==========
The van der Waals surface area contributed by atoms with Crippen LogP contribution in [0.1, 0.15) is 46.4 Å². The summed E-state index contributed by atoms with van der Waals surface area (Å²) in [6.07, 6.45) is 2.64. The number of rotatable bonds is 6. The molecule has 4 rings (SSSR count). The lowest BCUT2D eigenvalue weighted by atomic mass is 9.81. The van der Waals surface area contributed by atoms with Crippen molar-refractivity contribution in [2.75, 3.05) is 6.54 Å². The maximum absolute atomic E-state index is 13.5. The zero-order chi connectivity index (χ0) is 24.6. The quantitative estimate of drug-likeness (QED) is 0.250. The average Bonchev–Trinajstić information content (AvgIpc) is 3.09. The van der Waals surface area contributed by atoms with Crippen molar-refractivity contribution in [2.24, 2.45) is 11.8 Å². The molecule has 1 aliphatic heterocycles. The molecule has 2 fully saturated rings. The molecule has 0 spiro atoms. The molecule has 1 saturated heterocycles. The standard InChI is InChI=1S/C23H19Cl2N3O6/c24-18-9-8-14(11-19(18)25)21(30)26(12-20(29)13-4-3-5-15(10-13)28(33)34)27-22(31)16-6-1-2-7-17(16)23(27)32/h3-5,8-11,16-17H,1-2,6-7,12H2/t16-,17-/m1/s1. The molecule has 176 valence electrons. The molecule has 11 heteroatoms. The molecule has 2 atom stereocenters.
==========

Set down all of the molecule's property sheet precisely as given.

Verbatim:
The van der Waals surface area contributed by atoms with Crippen LogP contribution in [0.1, 0.15) is 46.4 Å². The summed E-state index contributed by atoms with van der Waals surface area (Å²) in [6.07, 6.45) is 2.64. The number of rotatable bonds is 6. The molecule has 4 rings (SSSR count). The lowest BCUT2D eigenvalue weighted by atomic mass is 9.81. The van der Waals surface area contributed by atoms with Crippen molar-refractivity contribution in [2.75, 3.05) is 6.54 Å². The maximum absolute atomic E-state index is 13.5. The zero-order chi connectivity index (χ0) is 24.6. The quantitative estimate of drug-likeness (QED) is 0.250. The average Bonchev–Trinajstić information content (AvgIpc) is 3.09. The van der Waals surface area contributed by atoms with Crippen molar-refractivity contribution in [2.24, 2.45) is 11.8 Å². The molecule has 1 aliphatic heterocycles. The molecule has 2 fully saturated rings. The molecule has 0 spiro atoms. The molecule has 1 saturated heterocycles. The standard InChI is InChI=1S/C23H19Cl2N3O6/c24-18-9-8-14(11-19(18)25)21(30)26(12-20(29)13-4-3-5-15(10-13)28(33)34)27-22(31)16-6-1-2-7-17(16)23(27)32/h3-5,8-11,16-17H,1-2,6-7,12H2/t16-,17-/m1/s1. The molecule has 176 valence electrons. The molecule has 11 heteroatoms. The molecule has 2 atom stereocenters.